30 April 2007

Famine Memorial

Originally uploaded by BKWellcome.
Took some time to take in the Famine Memorial site down the street from the Customs House over the weekend. Incredibly moving memorial. It captures the despair and sorrow of that dark time in Irish history well.

While many historical interpretations and analyses have been offered over the years, here are a few general facts:

  • took place from 1845-52
  • roughly 1 million people perished from starvation and disease
  • a further 1 million people emigrated
  • famine due in part to a potato blight caused by a fungus, and lead to massive crop failure
  • While most of the voluntary relief came from Britain (via the Quakers), historians also note that the British government (Ireland was a part of the UK at the time) demonstrated gross negligence in it's relief efforts. (Okay, maybe this point is moving away from the "general facts" side of things to "interpretation.")
  • The potato blight returned in 1860, 1879, 1890, and 1897 with further starvation and disease, though far less severe than the first famine.
A few quotes from Ireland: A Short History:
"[The Famine] established bitterness and deep resentment towards Britain, which has also had long-standing consequences." (p. 59)

"This overwhelmingly agricultural economy led to three important preconditions which made the Famine worse when it came: overpopulation, poverty and dependence on the potato as the main crop and food source." (p. 60)

". . . perhaps most significantly, the Famine placed the possibility of emigration permanently in the Irish rural mind." (p. 72)

26 April 2007

Dave, Dublin Street Artist

One of the consistent features you're likely to come across as you walk through Dublin town centre is on the corner of College Green and Grafton streets, right across from Trinity College, where Dave does his meticulous art work. I've chatted with Dave a few times and he's always happy to have a conversation. Something you might recognize pretty quickly is that Dave has an English accent. At some point, I'm hoping to ask him how long he's been in Dublin and, in particular, how long he's been working College Green.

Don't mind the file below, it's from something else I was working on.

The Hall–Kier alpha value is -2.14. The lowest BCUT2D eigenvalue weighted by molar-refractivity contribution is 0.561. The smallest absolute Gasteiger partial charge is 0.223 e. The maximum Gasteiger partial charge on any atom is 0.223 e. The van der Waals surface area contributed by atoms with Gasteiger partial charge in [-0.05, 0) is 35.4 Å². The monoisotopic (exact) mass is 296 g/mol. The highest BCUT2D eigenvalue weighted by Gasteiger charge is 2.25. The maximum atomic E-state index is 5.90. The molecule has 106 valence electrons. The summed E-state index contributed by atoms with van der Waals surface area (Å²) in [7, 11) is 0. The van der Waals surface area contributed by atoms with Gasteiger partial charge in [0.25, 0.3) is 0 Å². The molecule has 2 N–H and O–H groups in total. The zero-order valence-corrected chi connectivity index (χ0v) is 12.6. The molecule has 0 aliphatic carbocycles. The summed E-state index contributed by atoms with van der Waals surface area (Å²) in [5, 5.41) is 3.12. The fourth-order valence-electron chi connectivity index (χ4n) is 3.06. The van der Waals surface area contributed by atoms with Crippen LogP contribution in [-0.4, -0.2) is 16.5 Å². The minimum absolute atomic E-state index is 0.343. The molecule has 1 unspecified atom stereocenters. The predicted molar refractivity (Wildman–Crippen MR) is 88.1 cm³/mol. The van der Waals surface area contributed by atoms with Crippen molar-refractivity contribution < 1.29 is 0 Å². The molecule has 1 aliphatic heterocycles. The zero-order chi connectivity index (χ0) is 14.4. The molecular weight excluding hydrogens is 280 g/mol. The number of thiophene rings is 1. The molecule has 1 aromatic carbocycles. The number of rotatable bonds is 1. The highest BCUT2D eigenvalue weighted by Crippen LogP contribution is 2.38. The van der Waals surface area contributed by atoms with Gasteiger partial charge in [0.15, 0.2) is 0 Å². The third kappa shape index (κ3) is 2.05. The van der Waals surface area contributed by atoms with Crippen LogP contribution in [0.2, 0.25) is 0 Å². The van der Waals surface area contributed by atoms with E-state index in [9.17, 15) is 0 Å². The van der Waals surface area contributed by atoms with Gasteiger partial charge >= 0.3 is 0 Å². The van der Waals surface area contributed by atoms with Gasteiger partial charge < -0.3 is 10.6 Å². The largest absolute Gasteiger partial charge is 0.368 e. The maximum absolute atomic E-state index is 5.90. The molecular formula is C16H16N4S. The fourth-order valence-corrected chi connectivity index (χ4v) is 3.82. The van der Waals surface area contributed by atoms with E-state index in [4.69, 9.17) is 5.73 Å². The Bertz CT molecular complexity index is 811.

The picture above is a new project Dave's begun where he's actually drawing on the pavement with chalk. When he's not there, it's covered up with some sort of canvas and weighed down by a few traffic cones. In my opinion, it's people like Dave who bring a personal familiarity and artistic charm to Dublin. Now, if we can just get him to do something a little more like this . . .

12 April 2007

South Dublin in Ruins

Recently, I’ve discovered a few historical sites of interest on the outskirts of South Dublin, all within a 10 minute drive from our estate. The gorgeous weather over Easter weekend afforded Kristy and I the opportunity to explore them.

First, there’s Kilgobbin Castle, located on what looks to be private property on Kilgobbin Road. However, the large gates are always open and the castle is far removed from the residence. The castle (or what’s left of it) is only a few walls overgrown with wild shrubbery and locals just think of it as a pile of rubble. However, given the height of the walls, there’s still enough there to imagine what it may have looked like when it was in use, circa 17th century.

Just up the road further into Stepaside are the ruins of Kilgobbin Church and cemetery. Also at the site is a granite high cross from the 12th century which was uncovered in the early 1800’s.

Moving on past Stepaside, through Kiltiernan and down to Rathmichael is another castle known as Puck’s Castle (pictured below). Situated in a farmer’s field, it has a great view of Dublin and the bay. King James II is known to have visited the castle in 1690 after he was defeated at the Battle of the Boyne.

Down a little further and up a gravel road is what remains of Rathmichael Church. According to Megalithomania.com, some of the stones hanging on the walls of the church show traces of pre-Celtic Neolithic art forms. (This of course isn’t to suggest that the actual church has been around since then, given the fact that neither Christianity nor "churches" existed.) While we were there, we noticed that the wall surrounding the church yard was very much intact, though overgrown in places. The place feels very secluded, until you stop long enough to realize you can hear traffic on the M50 in the distance.

Tom over at Megalithomania.com documents loads of these kinds of things around Ireland and even provides GPS coordinates for the ultra-nerdy. He also provides decent directions to the sites that we visited in particular.